Introduction to Tasks

Even with Ganga, you can find that you may find managing a large set of jobs and steps in an analysis to be a bit cumbersome. The GangaTasks package was developed to help with these larger scale analyses and remove as much of the ‘busy work’ as possible. It can automatically submit jobs to keep a set number running, it can create new jobs when others complete and chain their data together, it can automatically transfer data around as required and a number of other things as well. As with all of Ganga it is based on the plugin system and so you can easily extend some elements of it to better suit your requirements.

GangaTasks essentially adds 3 new objects that control all aspects of the overall task:

  • Task
    This is overall ‘container’ for the steps in your analysis. It is fairly light weight but is used to aggregate the overall status of the task and control overall settings, numbers of jobs, etc.
  • Transform
    This is where most things occur. It is in some ways analogous to a Job Template in that it mostly contains the objects that will be assigned to the created jobs. This is where new Units are created and data is transferred between steps. You will generally have a Transform per ‘step’ or ‘type’ of job that you want to run.
  • Unit
    This is the ‘control class’ for any created jobs and contains all the job-specific information (e.g. input data, application settings, etc.) that each actual Job will be setup with. After all the units in a Transform are created, each unit then creates a new Job and attempts to submit it. It will monitor the status of the job and will do any necessary actions (e.g. download output data) upon completion. If the job fails and it seems sensible to do so, it will also resubmit or recreate the job.

A typical example of how this structure works would be in a two stage analysis where you generate some MC in the first step and then run some analysis code on the output of this data. You would create an overall Task to manage both steps. Each step would have an associated Transform with the first being setup as MC generation and the second doing the analysis. You would set the input data of the second transform to be the output data of the first. Then, while running your Task, Units will be created to cover the number of events you wanted to create and jobs will be submitted for each of these. As these complete new units and jobs will be created by the analysis Transform to cover that step.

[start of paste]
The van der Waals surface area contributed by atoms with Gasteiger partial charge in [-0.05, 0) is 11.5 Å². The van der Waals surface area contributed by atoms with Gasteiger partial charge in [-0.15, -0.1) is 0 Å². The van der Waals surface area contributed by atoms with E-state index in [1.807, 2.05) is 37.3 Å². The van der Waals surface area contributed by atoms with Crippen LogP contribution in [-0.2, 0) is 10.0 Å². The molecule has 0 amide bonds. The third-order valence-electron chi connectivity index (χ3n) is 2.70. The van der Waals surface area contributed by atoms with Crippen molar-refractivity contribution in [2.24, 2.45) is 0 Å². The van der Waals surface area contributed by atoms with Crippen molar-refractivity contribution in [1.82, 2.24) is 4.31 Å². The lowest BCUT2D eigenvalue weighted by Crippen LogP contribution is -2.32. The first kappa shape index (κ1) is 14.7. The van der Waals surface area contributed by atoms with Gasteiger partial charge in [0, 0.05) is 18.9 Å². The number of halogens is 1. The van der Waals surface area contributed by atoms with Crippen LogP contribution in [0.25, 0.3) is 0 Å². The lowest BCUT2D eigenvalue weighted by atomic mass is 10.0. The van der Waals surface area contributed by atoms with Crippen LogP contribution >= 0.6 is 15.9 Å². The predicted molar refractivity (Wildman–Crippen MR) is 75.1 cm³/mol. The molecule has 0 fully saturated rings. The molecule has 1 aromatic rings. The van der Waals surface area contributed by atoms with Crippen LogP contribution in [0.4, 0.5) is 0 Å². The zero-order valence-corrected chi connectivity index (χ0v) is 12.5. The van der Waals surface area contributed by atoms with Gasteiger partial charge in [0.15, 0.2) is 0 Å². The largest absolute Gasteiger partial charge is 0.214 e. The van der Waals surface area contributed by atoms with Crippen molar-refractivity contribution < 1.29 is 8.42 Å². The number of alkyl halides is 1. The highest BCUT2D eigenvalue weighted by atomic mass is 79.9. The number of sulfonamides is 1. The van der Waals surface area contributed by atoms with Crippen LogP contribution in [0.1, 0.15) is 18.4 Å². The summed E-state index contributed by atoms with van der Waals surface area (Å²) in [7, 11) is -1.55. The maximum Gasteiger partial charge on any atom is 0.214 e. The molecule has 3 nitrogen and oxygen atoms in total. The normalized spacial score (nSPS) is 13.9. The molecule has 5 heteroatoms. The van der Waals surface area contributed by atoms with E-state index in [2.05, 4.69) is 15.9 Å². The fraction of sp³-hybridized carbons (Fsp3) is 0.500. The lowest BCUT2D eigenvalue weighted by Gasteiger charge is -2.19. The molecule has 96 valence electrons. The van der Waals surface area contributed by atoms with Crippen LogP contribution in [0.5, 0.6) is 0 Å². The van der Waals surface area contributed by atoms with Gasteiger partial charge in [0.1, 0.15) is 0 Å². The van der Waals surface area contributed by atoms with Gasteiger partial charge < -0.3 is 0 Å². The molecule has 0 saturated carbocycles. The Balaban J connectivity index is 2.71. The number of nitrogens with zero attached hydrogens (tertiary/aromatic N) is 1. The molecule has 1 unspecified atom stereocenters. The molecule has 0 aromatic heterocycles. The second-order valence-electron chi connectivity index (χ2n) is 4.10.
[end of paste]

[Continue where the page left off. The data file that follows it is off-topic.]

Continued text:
Basic Core Usage

It’s quite likely you will want to develop your own plugins to maximise your use of GangaTasks, however there is a set of generalised classes that can get you started. Typical use of these is shown below:

# First create the overall Task
t = CoreTask()

# Now create the Transform ( -> Job template)
trf = CoreTransform()
trf.application = Executable()
trf.backend = Local()

# Set the unit splitter (unique to CoreTransform - you may have better ways of creating units in your own
# plugins). This will create a unit based on the splitting of any given splitter
# If you put in your own splitter here, use the trf.fields_to_copy string list to tell Tasks which fields of
# a Job to preserve from the split. Here, Tasks already knows about GenericSplitter and knows that we want to
# change the 'application' object for each Unit/Master Job
trf.unit_splitter = GenericSplitter()
trf.unit_splitter.attribute = "application.args"
trf.unit_splitter.values = ['arg 1', 'arg 2', 'arg 3']

# Append the transform

# set the maximum number of active jobs to have running (allows for throttling)
t.float = 100

# run the Task

After running the above commands you won’t see much happen initially as Tasks runs on a separate monitoring loop that triggers every 30s (configurable in ~/.gangarc). Eventually though you will see the units created and then jobs for each of these units will be submitted. To see the progress of your tasks use:


Tasks can also take advantage of using queues for submission as well. Simply add:

# note - done at the transform level rather than task level as different backends may not need it
trf.max_active_threads = 10  # optional - specifies the max number of submissions to queue up
trf.submit_with_threads = True

Job Chaining

The Tasks package also allows you to chain jobs together, i.e. have the output of one job be the input of another. This is done by setting the input data of the dependant Transform to be TaskChainInput type and giving the ID of the Transform is depends on. You can have multiple transforms feed into one Transform by specifying more TaskChainInput datasets.

A typical example is shown below:

# Create a test script
open('my_script3.sh', 'w').write("""#!/bin/bash
echo $PATH
ls -ltr
more __GangaInputData.txt__
echo "MY TEST FILE" > output_file.txt
sleep 120

# Create the parent task
t = CoreTask()

# Create the first transform
trf1 = CoreTransform()
trf1.application = Executable()
trf1.application.exe = File('my_script3.sh')
trf1.outputfiles = [LocalFile("*.txt")]
d = GangaDataset()
d.files = [LocalFile("*.txt")]
trf1.files_per_unit = 1
trf1.submit_with_threads = True

trf1.splitter = GangaDatasetSplitter()
trf1.splitter.files_per_subjob = 2

trf1.backend = Local()

# Create the second transform
trf2 = CoreTransform()
trf2.application = Executable()
trf1.application.exe = File('my_script3.sh')
trf2.submit_with_threads = True

d = TaskChainInput()
d.input_trf_id = trf1.getID()

trf2.splitter = GangaDatasetSplitter()
trf2.splitter.files_per_subjob = 2

trf2.backend = Local()

# Set the Task running
t.float = 1